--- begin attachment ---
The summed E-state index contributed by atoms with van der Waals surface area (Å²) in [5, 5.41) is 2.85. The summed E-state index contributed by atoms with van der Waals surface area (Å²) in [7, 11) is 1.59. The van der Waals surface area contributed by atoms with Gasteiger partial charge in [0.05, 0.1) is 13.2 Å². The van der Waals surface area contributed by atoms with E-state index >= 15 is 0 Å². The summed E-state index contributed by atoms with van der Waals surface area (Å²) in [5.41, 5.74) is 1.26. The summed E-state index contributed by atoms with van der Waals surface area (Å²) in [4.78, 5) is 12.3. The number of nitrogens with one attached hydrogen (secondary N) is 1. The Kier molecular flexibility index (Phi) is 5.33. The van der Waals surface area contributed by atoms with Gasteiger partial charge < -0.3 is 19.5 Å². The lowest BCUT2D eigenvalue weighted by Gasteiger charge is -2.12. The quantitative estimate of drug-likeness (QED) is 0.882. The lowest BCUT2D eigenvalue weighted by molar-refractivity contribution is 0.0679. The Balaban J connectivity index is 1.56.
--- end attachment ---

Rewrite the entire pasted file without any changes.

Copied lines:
The summed E-state index contributed by atoms with van der Waals surface area (Å²) in [5, 5.41) is 2.85. The summed E-state index contributed by atoms with van der Waals surface area (Å²) in [7, 11) is 1.59. The van der Waals surface area contributed by atoms with Gasteiger partial charge in [0.05, 0.1) is 13.2 Å². The van der Waals surface area contributed by atoms with E-state index >= 15 is 0 Å². The summed E-state index contributed by atoms with van der Waals surface area (Å²) in [5.41, 5.74) is 1.26. The summed E-state index contributed by atoms with van der Waals surface area (Å²) in [4.78, 5) is 12.3. The number of nitrogens with one attached hydrogen (secondary N) is 1. The Kier molecular flexibility index (Phi) is 5.33. The van der Waals surface area contributed by atoms with Gasteiger partial charge < -0.3 is 19.5 Å². The lowest BCUT2D eigenvalue weighted by Gasteiger charge is -2.12. The quantitative estimate of drug-likeness (QED) is 0.882. The lowest BCUT2D eigenvalue weighted by molar-refractivity contribution is 0.0679. The Balaban J connectivity index is 1.56.